French Revolution

In most places in the world,foreign cuisines entered the local restaurant industry in a certain order.

Written by Shantanu David | Published: June 2, 2012 3:31 am

In most places in the world,foreign cuisines entered the local restaurant industry in a certain order. That chronological order was usually headed by the food of la bonne France. However,that wasn’t the case in the Capital of India. Even though there may have been a few dishes (such as salad Nicoise,steak tartare and,of course,the ever-present crepes),but there were no dedicated French restaurants.

Till now. This year has seen the opening of a number of French restaurants all over Delhi ,with several more in the pipeline.

Of the ones opened,most are enjoying notable success.

So,how come it took so long for the French to foray into the Indian thali? According to Laurent Guiraud,co-owner of the new French restaurant in GK-II,Rara Avis,“Earlier,serving French food used to be a really expensive business model,and it was hard getting even a half-way decent French meal without spending a bomb. And so,French food developed a reputation for being overly fancy and complicated. Also,French food is very carnivorous by nature,which can be quite a problem in a largely vegetarian country like India.”

Chef Michael Schauss,who is designing the menu of the soon-to-be-opened La Riviera in Gurgaon,has another logic. “French cuisine is a far cry from Indian food,so it’s taken a while for Indians to get used to the idea of French fare. In that sense,Italian food was much more acceptable to the Indian palate because of a commonality in ingredients,” he says.

But the frequent Indian traveller,mushrooming of lifestyle channels (and yes,the internet) have put paid to many of these concerns. “I definitely think that travel,the internet and television have educated people about French cuisine,that it’s not just heavy expensive food,but can be simple and easy on the pocket. Diners are becoming adventurous and are keen on trying new things,even more than we expected,” says Guiraud.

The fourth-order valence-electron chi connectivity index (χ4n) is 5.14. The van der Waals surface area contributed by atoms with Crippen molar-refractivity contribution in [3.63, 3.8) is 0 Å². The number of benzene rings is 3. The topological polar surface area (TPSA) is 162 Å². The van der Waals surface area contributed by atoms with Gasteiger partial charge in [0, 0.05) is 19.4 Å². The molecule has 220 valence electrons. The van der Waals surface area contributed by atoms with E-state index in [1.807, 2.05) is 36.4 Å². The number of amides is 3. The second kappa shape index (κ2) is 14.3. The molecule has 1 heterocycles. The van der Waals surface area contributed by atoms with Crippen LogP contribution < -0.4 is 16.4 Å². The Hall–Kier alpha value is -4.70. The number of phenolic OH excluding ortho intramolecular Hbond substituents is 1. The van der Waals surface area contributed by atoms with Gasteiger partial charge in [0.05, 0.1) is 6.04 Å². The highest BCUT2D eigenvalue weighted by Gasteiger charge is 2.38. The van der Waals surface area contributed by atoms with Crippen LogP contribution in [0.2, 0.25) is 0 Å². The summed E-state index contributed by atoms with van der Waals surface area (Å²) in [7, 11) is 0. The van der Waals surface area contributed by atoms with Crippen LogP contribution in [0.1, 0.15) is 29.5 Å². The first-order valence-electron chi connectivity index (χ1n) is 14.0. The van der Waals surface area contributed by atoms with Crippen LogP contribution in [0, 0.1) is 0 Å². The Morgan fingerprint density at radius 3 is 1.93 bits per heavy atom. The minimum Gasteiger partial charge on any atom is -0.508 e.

The proof of the pudding,according to him,is in the fact that snails (or Escargot if you want to be fancy) is one of the biggest-selling items on the menu.

Another reason for the surging popularity of French food is in its new-found simplicity,which is being manifested in French restaurants around the world. Nira Singh,owner of Chez Nini in Lodhi Colony,says “Our philosophy is one of simplicity,infusion of flavours and respect for nature and our surroundings. Basing the menu on French classics as well as other cherished dishes,we use seasonal,local and,wherever possible,organic products.” Guiraud agrees,saying,“We’ve tried to make our food simple and more down to earth. Keeping in mind local sensibilities,we also have kept vegetarian options for our guests.”

One of the biggest challenges that restaurateurs faced was the regulations on importing food items such as cheese. “The toughest rules are on the importing of cheese. Given that France has about 600 varieties of cheese,people here are really missing out on that bounty,” laments Guiraud.

Luckily,France has a lot more to offer.

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